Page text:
22. 5 out of 5

    Wealhtheow

    My first review from 2010: After raiders destroy her happy village, a young peasant girl named Daine joins up with the Queen's Own hostler. They travel to Tortall, having dangerous adventures along the way. Once in Tortall, Daine discovers she has Wild Magic, which enables her to communicate and control all animals. Despite the many attacks by monsters, this book lacks any narrative tension, probably because I actively dislike Daine. Review from 2020: I haven't entirely warmed to Daine but I no My first review from 2010: After raiders destroy her happy village, a young peasant girl named Daine joins up with the Queen's Own hostler. They travel to Tortall, having dangerous adventures along the way. Once in Tortall, Daine discovers she has Wild Magic, which enables her to communicate and control all animals. Despite the many attacks by monsters, this book lacks any narrative tension, probably because I actively dislike Daine. Review from 2020: I haven't entirely warmed to Daine but I no longer dislike her. Maybe I was just unhappy these books weren't the Lioness Quartet? On a second read I think these are great middle grade or ya fantasy. My two remaining qualms are: Daine thinks all the middle-aged men are hot (Jon, George, Numair) despite being 13, and I hate that the (view spoiler)[dragon mage dies in what is basically a suicidal attack when she's got a much beloved new dragonet to take care of. (hide spoiler)]

  23. 5 out of 5

    Arie

    After having been so immersed in the Full Cast Audio Circle of Magic world, Tortall almost came as a bit of a shock. A few familiar voices in different roles made for an odd (but not unpleasant) experience. Once I'd gotten used to Daine again though, I remembered how much I had always loved this series too. These productions are amazing, I don't know what I'll do when I get through them all! After having been so immersed in the Full Cast Audio Circle of Magic world, Tortall almost came as a bit of a shock. A few familiar voices in different roles made for an odd (but not unpleasant) experience. Once I'd gotten used to Daine again though, I remembered how much I had always loved this series too. These productions are amazing, I don't know what I'll do when I get through them all!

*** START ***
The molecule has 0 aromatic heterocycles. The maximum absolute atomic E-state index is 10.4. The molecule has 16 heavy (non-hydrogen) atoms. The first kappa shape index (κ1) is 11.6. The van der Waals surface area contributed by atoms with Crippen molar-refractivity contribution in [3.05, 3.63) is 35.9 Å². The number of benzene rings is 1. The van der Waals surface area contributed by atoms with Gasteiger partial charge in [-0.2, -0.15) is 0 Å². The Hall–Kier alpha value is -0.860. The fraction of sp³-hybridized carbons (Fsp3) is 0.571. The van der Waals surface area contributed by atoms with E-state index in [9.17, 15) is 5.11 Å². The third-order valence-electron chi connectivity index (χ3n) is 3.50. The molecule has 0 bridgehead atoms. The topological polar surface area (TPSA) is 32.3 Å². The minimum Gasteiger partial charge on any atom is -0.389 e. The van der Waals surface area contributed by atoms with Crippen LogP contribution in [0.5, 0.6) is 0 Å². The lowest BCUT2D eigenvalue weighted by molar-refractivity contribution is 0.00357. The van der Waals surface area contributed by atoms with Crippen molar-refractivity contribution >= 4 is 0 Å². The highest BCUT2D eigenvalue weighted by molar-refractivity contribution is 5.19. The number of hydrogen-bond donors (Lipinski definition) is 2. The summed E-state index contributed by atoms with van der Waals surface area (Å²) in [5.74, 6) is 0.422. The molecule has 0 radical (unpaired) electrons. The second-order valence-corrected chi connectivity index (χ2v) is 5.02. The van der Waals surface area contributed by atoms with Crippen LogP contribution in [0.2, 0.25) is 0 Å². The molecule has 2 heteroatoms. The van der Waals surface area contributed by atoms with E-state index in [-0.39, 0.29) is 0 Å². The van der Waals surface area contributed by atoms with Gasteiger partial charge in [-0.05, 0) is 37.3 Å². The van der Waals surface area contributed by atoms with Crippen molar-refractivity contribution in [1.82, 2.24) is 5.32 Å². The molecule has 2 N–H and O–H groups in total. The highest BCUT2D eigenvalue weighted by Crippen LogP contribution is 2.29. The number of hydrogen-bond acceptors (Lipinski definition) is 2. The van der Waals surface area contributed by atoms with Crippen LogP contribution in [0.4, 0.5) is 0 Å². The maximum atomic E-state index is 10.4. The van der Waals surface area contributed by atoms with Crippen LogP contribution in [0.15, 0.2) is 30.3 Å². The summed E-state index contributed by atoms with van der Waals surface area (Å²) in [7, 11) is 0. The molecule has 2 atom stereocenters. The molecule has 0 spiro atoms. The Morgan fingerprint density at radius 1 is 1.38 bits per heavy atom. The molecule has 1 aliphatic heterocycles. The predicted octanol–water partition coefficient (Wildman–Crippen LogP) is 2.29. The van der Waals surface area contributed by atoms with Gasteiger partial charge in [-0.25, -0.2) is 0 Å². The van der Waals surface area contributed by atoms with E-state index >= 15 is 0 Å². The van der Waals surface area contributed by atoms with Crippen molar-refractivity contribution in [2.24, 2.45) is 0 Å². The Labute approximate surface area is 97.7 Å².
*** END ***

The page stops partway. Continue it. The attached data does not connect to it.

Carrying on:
24. 4 out of 5

    Katie

    I don't know! This was never as special as Alanna to me and it still feels a bit THERE. It all seems to come somewhat easy for Daine. No idea what's going on with the plot. I do like all the updates on the Alanna characters. And I like Daine! (Why couldn't Daine have more friends her age??? The few that are there are SO minor.) I don't know! This was never as special as Alanna to me and it still feels a bit THERE. It all seems to come somewhat easy for Daine. No idea what's going on with the plot. I do like all the updates on the Alanna characters. And I like Daine! (Why couldn't Daine have more friends her age??? The few that are there are SO minor.)

  25. 5 out of 5

    April Sarah

    4.5 Stars Video Review: https://www.youtube.com/watch?v=q2wUH... 4.5 Stars Video Review: https://www.youtube.com/watch?v=q2wUH...

  26. 4 out of 5

    Madison

    1st reread: 23.2.18 2nd reread: 11.8.19 3rd reread: 20.01.20 Fucking love this book

  27. 4 out of 5

    Chloe

    This is classic Pierce, the beginning of another coming of age story about a strong heroine filled with magic and battles and bonds. I know I'm going to enjoy this series just as much as the others. This is classic Pierce, the beginning of another coming of age story about a strong heroine filled with magic and battles and bonds. I know I'm going to enjoy this series just as much as the others.

  28. 4 out of 5

    Arielle ⭐ Cursebreaker ⭐